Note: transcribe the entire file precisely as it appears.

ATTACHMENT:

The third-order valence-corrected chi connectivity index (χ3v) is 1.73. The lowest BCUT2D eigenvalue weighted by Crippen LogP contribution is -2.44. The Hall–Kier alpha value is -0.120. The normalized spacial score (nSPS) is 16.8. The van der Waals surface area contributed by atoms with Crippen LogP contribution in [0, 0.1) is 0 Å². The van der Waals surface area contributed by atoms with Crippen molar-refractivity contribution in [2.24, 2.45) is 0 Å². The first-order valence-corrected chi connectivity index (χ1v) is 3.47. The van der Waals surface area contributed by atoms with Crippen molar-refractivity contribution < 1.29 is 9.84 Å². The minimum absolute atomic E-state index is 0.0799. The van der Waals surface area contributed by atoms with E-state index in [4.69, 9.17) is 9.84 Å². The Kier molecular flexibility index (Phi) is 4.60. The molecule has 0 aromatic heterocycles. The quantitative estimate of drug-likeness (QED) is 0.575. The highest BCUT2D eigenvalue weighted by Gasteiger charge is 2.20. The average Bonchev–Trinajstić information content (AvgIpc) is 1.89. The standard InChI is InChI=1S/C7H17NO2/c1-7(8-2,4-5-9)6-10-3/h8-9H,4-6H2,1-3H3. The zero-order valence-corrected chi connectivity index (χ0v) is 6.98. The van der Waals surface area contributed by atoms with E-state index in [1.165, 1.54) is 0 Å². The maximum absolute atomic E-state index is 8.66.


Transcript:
The third-order valence-corrected chi connectivity index (χ3v) is 1.73. The lowest BCUT2D eigenvalue weighted by Crippen LogP contribution is -2.44. The Hall–Kier alpha value is -0.120. The normalized spacial score (nSPS) is 16.8. The van der Waals surface area contributed by atoms with Crippen LogP contribution in [0, 0.1) is 0 Å². The van der Waals surface area contributed by atoms with Crippen molar-refractivity contribution in [2.24, 2.45) is 0 Å². The first-order valence-corrected chi connectivity index (χ1v) is 3.47. The van der Waals surface area contributed by atoms with Crippen molar-refractivity contribution < 1.29 is 9.84 Å². The minimum absolute atomic E-state index is 0.0799. The van der Waals surface area contributed by atoms with E-state index in [4.69, 9.17) is 9.84 Å². The Kier molecular flexibility index (Phi) is 4.60. The molecule has 0 aromatic heterocycles. The quantitative estimate of drug-likeness (QED) is 0.575. The highest BCUT2D eigenvalue weighted by Gasteiger charge is 2.20. The average Bonchev–Trinajstić information content (AvgIpc) is 1.89. The standard InChI is InChI=1S/C7H17NO2/c1-7(8-2,4-5-9)6-10-3/h8-9H,4-6H2,1-3H3. The zero-order valence-corrected chi connectivity index (χ0v) is 6.98. The van der Waals surface area contributed by atoms with E-state index in [1.165, 1.54) is 0 Å². The maximum absolute atomic E-state index is 8.66.